Fake Service Dogs

February 7, 2018

This has come up in my newsfeed, in conversations, and in daily life a lot lately, so I want to talk about it:


Fake service dogs. 


It's something I've wanted to talk about since the beginning of this project, because there's some facts around this that you likely haven't considered!


I am including links to a couple of articles you should definitely read:


We See You, Fake Service Dog Owners


The Hidden Complications of Fake Service Dogs


Firstly, what is a service dog, legally speaking? The ADA (American Disability Act) passed legislation in the 80s and 90s defining a service dog as "a dog that has been individually trained to do work or perform tasks for an individual with a disability. The task(s) performed by the dog must be directly related to the person's disability." This does not include therapy, support, comfort, or companion animals.


Now, there are no regulations surrounding service dogs. Although the government has begun to take steps in order to weed out the hugely growing problem of imposter service dogs. Right now,  anyone can buy vests and ID cards - whatever they want.


Who the heck doesn't want to take their dog everywhere? Plus, the rental market is a war zone for pet owners. So registration seems like an easy out, doesn't it? Let's talk, quickly, about why this is a terrible idea.


In my opinion, the main reason people go about the registration process without the training is mainly the housing market. Landlords are not legally allowed to turn down service dogs. No one is legally allowed to ask you what a service dog does, either. It makes it stupid easy to pass your dog off as a service dog. So the boundaries are constantly pushed.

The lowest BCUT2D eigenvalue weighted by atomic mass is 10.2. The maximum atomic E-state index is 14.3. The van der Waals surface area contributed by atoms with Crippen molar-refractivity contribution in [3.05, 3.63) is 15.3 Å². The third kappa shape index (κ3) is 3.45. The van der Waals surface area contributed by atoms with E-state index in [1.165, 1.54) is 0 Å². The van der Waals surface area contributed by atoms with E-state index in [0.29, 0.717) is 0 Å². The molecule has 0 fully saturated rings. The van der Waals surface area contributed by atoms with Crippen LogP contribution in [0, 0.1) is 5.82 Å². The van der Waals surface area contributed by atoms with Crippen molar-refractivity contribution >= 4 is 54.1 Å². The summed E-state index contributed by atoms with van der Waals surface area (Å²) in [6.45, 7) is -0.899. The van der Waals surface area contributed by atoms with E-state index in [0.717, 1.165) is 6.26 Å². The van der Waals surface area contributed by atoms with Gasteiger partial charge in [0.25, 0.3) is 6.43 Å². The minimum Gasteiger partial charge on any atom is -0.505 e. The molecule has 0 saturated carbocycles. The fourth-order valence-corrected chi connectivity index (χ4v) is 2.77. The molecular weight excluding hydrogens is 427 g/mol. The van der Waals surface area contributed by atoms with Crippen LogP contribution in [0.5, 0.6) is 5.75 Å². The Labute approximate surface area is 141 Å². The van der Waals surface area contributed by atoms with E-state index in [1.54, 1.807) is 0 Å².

"Kels, I just wanna hang with my dog, he calms me down." 


That's great, but you are actually putting people's lives in danger. Wait, what?


If your dog comes into a place that legally only service dogs should be, and distracts a real service dog, ques can be missed and the handler could be put in danger. It's the reason you're not supposed to pet or interact with service dogs; they truly are working, they need to be focused.


It's pretty easy to spot a service dog in public vs someone parading as one. The behaviour alone should show you. I had a lady bring her dog into the restaurant I worked in saying he was a service dog and he was distracted the entire time. She repeatedly told him to sit down, pulled him away from other people eating, and was feeding him under the table. The real service dog that came in with his handler weekly would lay under the table, completely controlled, and ignored everything around him. He didn't even lift his head off the ground unless instructed to do so.

It can also be why landlords hate renting to pet owners. "My dog is a service dog, you can't deny him" until he pees in the house, barks his head off, wrecks the yard, doesn't listen.. so then when a real, properly trained service dog comes along, the landlord is laughing.


These dogs are meant to help people with different disabilities navigate their lives in a "normal" manner. Why would you take that away from them so you can selfishly bring your dog on your coffee date? Plus, simply put, it's fraud. 


I am going to do some interviews with trainers going forward and touch back on this subject, but I can tell you without even talking to them that this drives them nuts. It undermines years of hard work and legitimacy of the real working dogs.


Please, consider the consequences of your actions before you think this is a good idea.


Rant over.





Please reload


Please reload


Recent Posts

February 27, 2020

September 25, 2019

September 13, 2019

Please reload

  • Instagram - Black Circle
  • Facebook - Black Circle

©2017 by The Okanagan Pet Project. 

Disclaimer: All content provided on this blog is for informational purposes only. The owner will not be liable for any errors or omissions in this information nor for the availability of this information.

This information and advice may not work for you or your pet.

You should always consult with a professional before taking anything into action.